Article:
SpaceShipOne is today the unofficial winner of the Ansari X Prize:
SpaceShipOne achieved its most spectacular flight yet, climbing to an altitude of 364,000 feet (70 miles), eight miles beyond what was needed to win the $10 million Ansari X Prize.
X Prize officials said it set an altitude record exceeding the military X-15’s top altitude of 354,200 feet (67 miles) set on August 22, 1963.
Good news for Paul Allen, Burt Rutan, and Scaled Composites, though I am mildly disappointed, because the home team was also a contender.
Ironically – or not, perhaps; how would I know what sort of planning went into this? – October 4 is also the anniversary of the launch of Sputnik I in 1957, the shot that started the space race in earnest. Will SpaceShipOne’s success have a similar effect on private and commercial space development, or will it merely become a footnote in the history of aviation? Time will tell.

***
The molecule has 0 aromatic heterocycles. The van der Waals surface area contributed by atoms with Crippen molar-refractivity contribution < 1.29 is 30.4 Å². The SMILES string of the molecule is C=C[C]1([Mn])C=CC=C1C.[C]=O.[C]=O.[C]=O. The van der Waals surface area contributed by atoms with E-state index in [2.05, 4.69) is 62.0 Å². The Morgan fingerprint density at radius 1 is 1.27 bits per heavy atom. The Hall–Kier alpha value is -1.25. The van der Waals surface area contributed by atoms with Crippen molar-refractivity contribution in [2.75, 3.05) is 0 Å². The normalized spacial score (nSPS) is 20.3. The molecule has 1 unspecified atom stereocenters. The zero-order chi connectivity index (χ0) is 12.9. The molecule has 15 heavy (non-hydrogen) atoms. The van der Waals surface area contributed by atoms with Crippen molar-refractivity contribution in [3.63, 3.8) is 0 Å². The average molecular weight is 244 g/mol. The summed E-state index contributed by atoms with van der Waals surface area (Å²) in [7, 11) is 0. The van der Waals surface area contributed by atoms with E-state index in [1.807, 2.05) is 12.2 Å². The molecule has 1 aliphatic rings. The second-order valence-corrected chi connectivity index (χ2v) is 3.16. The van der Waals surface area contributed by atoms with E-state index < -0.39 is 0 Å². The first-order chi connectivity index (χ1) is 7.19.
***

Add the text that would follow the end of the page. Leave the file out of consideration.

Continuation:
See also Space.com‘s full coverage.
Update: NASA is also reporting the death today of astronaut Gordon Cooper at the age of 77. Cooper was one of the original seven Mercury astronauts:
“As one of the original seven Mercury astronauts, Gordon Cooper was one of the faces of America’s fledgling space program. He truly portrayed the right stuff, and he helped gain the backing and enthusiasm of the American public, so critical for the spirit of exploration. My thoughts and prayers are with Gordon’s family during this difficult time,” said NASA Administrator Sean O’Keefe.